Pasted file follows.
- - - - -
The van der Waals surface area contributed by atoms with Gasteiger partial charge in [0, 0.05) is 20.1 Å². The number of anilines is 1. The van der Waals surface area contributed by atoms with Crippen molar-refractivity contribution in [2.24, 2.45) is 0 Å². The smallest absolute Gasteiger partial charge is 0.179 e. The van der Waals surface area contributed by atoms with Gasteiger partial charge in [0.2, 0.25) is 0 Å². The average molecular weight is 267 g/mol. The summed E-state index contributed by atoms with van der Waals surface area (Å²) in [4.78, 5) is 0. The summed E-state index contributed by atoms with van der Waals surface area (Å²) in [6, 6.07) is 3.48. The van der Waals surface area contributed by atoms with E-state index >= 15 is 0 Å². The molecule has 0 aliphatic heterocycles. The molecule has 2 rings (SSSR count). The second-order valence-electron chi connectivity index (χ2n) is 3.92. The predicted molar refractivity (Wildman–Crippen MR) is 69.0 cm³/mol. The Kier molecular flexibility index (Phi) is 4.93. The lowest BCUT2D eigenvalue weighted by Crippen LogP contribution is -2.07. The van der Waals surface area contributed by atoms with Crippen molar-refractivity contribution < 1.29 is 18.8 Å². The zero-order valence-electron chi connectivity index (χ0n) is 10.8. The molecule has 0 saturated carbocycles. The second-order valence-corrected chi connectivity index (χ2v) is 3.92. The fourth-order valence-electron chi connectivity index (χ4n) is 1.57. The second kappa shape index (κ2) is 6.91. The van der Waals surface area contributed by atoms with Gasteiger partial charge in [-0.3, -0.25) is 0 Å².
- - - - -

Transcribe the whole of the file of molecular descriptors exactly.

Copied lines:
The van der Waals surface area contributed by atoms with Gasteiger partial charge in [0, 0.05) is 20.1 Å². The number of anilines is 1. The van der Waals surface area contributed by atoms with Crippen molar-refractivity contribution in [2.24, 2.45) is 0 Å². The smallest absolute Gasteiger partial charge is 0.179 e. The van der Waals surface area contributed by atoms with Gasteiger partial charge in [0.2, 0.25) is 0 Å². The average molecular weight is 267 g/mol. The summed E-state index contributed by atoms with van der Waals surface area (Å²) in [4.78, 5) is 0. The summed E-state index contributed by atoms with van der Waals surface area (Å²) in [6, 6.07) is 3.48. The van der Waals surface area contributed by atoms with E-state index >= 15 is 0 Å². The molecule has 0 aliphatic heterocycles. The molecule has 2 rings (SSSR count). The second-order valence-electron chi connectivity index (χ2n) is 3.92. The predicted molar refractivity (Wildman–Crippen MR) is 69.0 cm³/mol. The Kier molecular flexibility index (Phi) is 4.93. The lowest BCUT2D eigenvalue weighted by Crippen LogP contribution is -2.07. The van der Waals surface area contributed by atoms with Crippen molar-refractivity contribution < 1.29 is 18.8 Å². The zero-order valence-electron chi connectivity index (χ0n) is 10.8. The molecule has 0 saturated carbocycles. The second-order valence-corrected chi connectivity index (χ2v) is 3.92. The fourth-order valence-electron chi connectivity index (χ4n) is 1.57. The second kappa shape index (κ2) is 6.91. The van der Waals surface area contributed by atoms with Gasteiger partial charge in [-0.3, -0.25) is 0 Å².